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Feb. 9 — The safe integration of connected and autonomous vehicles is one of NHTSA's priorities under President Obama's $1.18 billion fiscal 2017 budget request for the agency.
The appropriations request for the National Highway Traffic Safety Administration includes $73 million more than the President requested for operations for FY 2016, plus $200 million for the first year of a projected 10-year autonomous vehicle pilot program.
The program would cost $3.9 billion over the next decade, according to “highlights” prepared by the Transportation Department.
NHTSA's Office of Defects Investigation would continue to grow under the new budget. It would receive more than $47 million, a significant bump over the $31 million sought for FY 2016.
That would allow the office to identify defects quickly, hasten remedies and make sure the public is informed effectively, according to an associated DOT budget document.
The budget proposes to create a $250 million account within NHTSA's budget for operations and research related to vehicle safety programs, including defects investigations, safety recalls and research projects.
Among these continuing research projects are “standards and technologies to improve vehicle crashworthiness and crash avoidance, with emphasis on reducing crashes through vehicle-to-vehicle communication” and other systems, the budget document says.
Other recommendations include $37.6 million for crash data collection, $35 million for the New Car Assessment Program—which determines cars' crash worthiness and rollover safety—and $55.6 million for autonomous-vehicle research and testing.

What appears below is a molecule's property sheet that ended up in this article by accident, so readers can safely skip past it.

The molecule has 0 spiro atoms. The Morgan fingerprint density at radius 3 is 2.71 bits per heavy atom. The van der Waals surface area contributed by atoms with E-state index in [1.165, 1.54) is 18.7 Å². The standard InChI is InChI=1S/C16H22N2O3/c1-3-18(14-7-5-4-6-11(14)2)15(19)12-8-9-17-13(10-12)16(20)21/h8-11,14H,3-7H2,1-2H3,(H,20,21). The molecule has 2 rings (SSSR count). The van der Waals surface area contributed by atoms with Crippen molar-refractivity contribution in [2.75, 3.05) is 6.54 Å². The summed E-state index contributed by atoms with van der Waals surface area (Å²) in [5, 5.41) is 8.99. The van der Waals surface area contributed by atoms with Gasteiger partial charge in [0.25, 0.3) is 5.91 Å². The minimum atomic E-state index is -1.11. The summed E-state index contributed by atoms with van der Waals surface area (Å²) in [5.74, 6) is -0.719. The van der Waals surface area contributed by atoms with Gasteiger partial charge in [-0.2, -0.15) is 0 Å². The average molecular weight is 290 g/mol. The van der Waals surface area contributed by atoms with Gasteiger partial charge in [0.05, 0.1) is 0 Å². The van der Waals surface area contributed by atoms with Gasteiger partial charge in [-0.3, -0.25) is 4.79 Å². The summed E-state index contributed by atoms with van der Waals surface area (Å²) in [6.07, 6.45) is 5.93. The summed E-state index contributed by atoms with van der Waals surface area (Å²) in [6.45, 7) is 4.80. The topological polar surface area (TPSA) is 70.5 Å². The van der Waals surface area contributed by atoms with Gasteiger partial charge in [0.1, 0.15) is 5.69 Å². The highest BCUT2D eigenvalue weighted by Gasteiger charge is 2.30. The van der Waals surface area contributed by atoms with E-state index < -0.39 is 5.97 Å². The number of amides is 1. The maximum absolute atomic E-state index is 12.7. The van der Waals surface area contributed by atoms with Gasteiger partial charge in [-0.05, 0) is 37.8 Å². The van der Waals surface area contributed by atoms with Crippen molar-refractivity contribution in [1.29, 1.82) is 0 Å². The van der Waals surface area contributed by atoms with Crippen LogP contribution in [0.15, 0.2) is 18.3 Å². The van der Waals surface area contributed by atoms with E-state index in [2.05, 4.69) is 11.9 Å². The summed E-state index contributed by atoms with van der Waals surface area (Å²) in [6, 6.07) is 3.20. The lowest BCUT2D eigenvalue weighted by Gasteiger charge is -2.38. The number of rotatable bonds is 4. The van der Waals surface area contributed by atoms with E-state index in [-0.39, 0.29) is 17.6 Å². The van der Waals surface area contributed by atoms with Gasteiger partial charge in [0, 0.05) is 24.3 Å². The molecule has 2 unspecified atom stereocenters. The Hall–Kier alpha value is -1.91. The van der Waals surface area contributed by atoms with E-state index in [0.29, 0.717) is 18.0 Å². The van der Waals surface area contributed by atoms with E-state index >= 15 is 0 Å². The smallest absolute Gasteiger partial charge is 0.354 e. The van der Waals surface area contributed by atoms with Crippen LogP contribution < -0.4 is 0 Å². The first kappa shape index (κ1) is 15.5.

“DOT did ask for some significant increases,” Jackie Gillan of Advocates for Highway and Auto Safety, a consumer organization, told Bloomberg BNA Feb. 9.
She pointed to research requests and also funding for NCAP and the defect investigations office, which she said were approximately double what the agency was given in FY 2016.
After oversight hearings on Capitol Hill and “the exposure of problems at the agency,” the funding request is “a positive step,” Gillan said.
Congressional lawmakers grilled agency leaders in 2015 on NHTSA's handling of high-profile recalls including, in particular, those over faulty Takata air bags that can explode and send shrapnel into occupants.
Another large-scale recall for which NHTSA faced continued criticism was its treatment of problem ignition switches in General Motors vehicles.
The unprecedented recalls were a “wake-up call,” Gillan said. The problems “can only be solved if NHTSA has sufficient reserves,” she said.
Gillan said the group has one concern with the budget: that the focus on the “car of tomorrow,” which is very important because of its potential to reduce deaths and injuries, not take NHTSA's attention away from “the car of today.”
Total 2015 injury and fatality estimates are up over previous years, she said. The agency should make existing safety technology standard, including automatic braking and lane departure warnings, she said.
Wade Newton, a spokesman for the Auto Alliance, which represents a dozen leading automakers including GM, said his group was still reviewing the budget.
Efforts to contact the Association of Global Automakers, which represents companies such as Toyota Motor Corp., Honda Motor Co. and Nissan Motor Co., weren't successful.
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